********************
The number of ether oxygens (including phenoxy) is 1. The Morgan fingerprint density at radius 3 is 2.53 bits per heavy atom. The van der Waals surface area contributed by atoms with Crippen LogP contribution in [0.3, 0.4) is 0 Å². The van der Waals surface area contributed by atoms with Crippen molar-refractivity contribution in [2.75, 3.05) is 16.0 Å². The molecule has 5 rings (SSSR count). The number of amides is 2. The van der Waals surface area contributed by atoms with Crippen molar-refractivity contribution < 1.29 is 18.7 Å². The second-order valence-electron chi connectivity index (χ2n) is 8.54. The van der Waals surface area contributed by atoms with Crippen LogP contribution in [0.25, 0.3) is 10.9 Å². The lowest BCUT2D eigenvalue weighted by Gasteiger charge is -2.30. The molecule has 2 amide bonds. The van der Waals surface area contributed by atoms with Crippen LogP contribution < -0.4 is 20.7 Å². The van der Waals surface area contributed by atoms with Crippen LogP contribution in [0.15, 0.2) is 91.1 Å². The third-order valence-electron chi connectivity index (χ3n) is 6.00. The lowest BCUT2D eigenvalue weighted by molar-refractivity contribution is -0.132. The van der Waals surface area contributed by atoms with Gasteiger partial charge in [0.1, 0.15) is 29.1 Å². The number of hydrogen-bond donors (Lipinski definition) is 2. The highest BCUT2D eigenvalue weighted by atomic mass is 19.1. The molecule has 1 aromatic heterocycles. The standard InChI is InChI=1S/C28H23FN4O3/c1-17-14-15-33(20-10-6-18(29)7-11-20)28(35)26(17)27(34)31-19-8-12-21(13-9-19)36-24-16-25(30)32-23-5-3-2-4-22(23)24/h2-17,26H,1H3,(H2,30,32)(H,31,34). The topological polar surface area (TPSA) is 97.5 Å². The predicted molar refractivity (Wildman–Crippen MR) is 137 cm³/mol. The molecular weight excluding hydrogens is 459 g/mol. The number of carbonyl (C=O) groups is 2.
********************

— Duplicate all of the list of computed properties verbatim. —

The number of ether oxygens (including phenoxy) is 1. The Morgan fingerprint density at radius 3 is 2.53 bits per heavy atom. The van der Waals surface area contributed by atoms with Crippen LogP contribution in [0.3, 0.4) is 0 Å². The van der Waals surface area contributed by atoms with Crippen molar-refractivity contribution in [2.75, 3.05) is 16.0 Å². The molecule has 5 rings (SSSR count). The number of amides is 2. The van der Waals surface area contributed by atoms with Crippen molar-refractivity contribution < 1.29 is 18.7 Å². The second-order valence-electron chi connectivity index (χ2n) is 8.54. The van der Waals surface area contributed by atoms with Crippen LogP contribution in [0.25, 0.3) is 10.9 Å². The lowest BCUT2D eigenvalue weighted by Gasteiger charge is -2.30. The molecule has 2 amide bonds. The van der Waals surface area contributed by atoms with Crippen LogP contribution < -0.4 is 20.7 Å². The van der Waals surface area contributed by atoms with Crippen LogP contribution in [0.15, 0.2) is 91.1 Å². The third-order valence-electron chi connectivity index (χ3n) is 6.00. The lowest BCUT2D eigenvalue weighted by molar-refractivity contribution is -0.132. The van der Waals surface area contributed by atoms with Gasteiger partial charge in [0.1, 0.15) is 29.1 Å². The number of hydrogen-bond donors (Lipinski definition) is 2. The highest BCUT2D eigenvalue weighted by atomic mass is 19.1. The molecule has 1 aromatic heterocycles. The standard InChI is InChI=1S/C28H23FN4O3/c1-17-14-15-33(20-10-6-18(29)7-11-20)28(35)26(17)27(34)31-19-8-12-21(13-9-19)36-24-16-25(30)32-23-5-3-2-4-22(23)24/h2-17,26H,1H3,(H2,30,32)(H,31,34). The topological polar surface area (TPSA) is 97.5 Å². The predicted molar refractivity (Wildman–Crippen MR) is 137 cm³/mol. The molecular weight excluding hydrogens is 459 g/mol. The number of carbonyl (C=O) groups is 2.